A ghost turned up in an inbox search yesterday.
All too true. I miss you, my friend.
There are many strange and scary things about this pandemic. About this year more broadly, too.
But on the strange side, there’s the way the mundane, the ordinary, the unconscious, becomes at best unwieldy, and at worst nigh impossible.
A simple outing, today, planned well within the rules of Stage 4 lockdown. My bike wheel is busted, and my local repair shop is doing contactless repairs. Great. We also needed a couple of things from the supermarket. Cool.
Kind of weird to have to ‘clump’ errands together to minimise outings, but whatever.
The mildly irritating part came when, very shortly after dropping off the wheel, the bike shop calls to give me a quote for the repair and to let me know it’ll be ready in 30 or so minutes.
In and of itself, completely normal and, in fact, welcome, news, that the task I need done will be finished quickly and relatively cheaply.
But the timing throws everything off.
Once I’m done at the supermarket, I’ll have 20-30 minutes to spare. Not quite enough time to drop things at home and come back, and besides, that would make it two outings, which is pushing the rules a little.
In the end I settled on what I would’ve done in non-COVID times, which is to grab a coffee and wait for the wheel. But obviously I now do so in the car, semi-hiding, rather than in the cafe.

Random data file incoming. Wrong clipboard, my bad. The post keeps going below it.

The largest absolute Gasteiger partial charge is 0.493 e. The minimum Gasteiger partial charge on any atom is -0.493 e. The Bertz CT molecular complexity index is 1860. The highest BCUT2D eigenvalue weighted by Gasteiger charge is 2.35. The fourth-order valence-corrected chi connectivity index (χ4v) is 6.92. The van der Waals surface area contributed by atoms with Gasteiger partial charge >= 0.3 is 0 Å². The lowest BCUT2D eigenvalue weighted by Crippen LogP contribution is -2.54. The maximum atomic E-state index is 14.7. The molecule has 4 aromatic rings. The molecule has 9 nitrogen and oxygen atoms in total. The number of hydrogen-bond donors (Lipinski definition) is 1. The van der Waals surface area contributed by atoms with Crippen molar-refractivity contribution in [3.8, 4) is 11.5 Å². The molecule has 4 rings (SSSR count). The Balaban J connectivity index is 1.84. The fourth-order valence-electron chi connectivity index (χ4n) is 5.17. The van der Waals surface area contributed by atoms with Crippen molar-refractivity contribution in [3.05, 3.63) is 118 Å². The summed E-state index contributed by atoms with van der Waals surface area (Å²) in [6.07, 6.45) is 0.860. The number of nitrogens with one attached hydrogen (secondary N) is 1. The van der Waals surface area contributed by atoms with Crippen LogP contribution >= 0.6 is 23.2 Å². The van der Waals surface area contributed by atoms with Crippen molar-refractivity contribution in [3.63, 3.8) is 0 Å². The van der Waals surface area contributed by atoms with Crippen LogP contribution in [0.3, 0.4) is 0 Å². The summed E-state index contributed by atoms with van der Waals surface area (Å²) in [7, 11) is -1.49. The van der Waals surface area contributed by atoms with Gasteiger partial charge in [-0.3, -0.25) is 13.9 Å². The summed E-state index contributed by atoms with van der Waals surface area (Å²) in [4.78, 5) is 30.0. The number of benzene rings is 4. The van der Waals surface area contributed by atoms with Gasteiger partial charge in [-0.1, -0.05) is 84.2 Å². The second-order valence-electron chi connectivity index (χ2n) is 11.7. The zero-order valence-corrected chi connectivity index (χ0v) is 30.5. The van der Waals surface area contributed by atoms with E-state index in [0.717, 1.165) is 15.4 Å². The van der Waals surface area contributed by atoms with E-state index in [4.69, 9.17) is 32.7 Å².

None of this is dangerous, or particularly egregious. Just an observation on how the most normal thing in the world is suddenly made into one mild stressor among many others.
Sun streams in through the window. I’ve left the light off today: for some reason the sunlight is enough. The driveway is being dug up, so the door to my study is closed, and my noise-cancelling headphones are nestled over my ears. In my head, for once, things are relatively calm.
I’m working through a project that necessitates deep thought. Deep thought is hard at the moment. I suppose that’s why I opened up this blog post: something simple, something gentle, to clear out the cobwebs.
Deep thought? On the one hand, I mean deep theoretical ruminations, the kind for which academics are stereotyped. But on the other, it’s strategic thought. How will this fit my narrative? Where can I publish? Can this be put up for funding?
This strategy is something I need to do more, anyway, but particularly at the moment, when academic work is increasingly precarious. More so than ever, one feels the need to be not just productive, but scheming, pragmatic, to think laterally about one’s place in a discipline, an institution, the world.
It ruins everything. Takes away the magic of things. I remember posting here when I first got this job. I mentioned an overwhelming sense of relief, that someone finally noticed that I could fit somewhere, that I could bring something to the table.
But I remain happy where I am, and that’s something. I’m still tired, but this year, in spite of the world burning, I feel like I’m getting somewhere.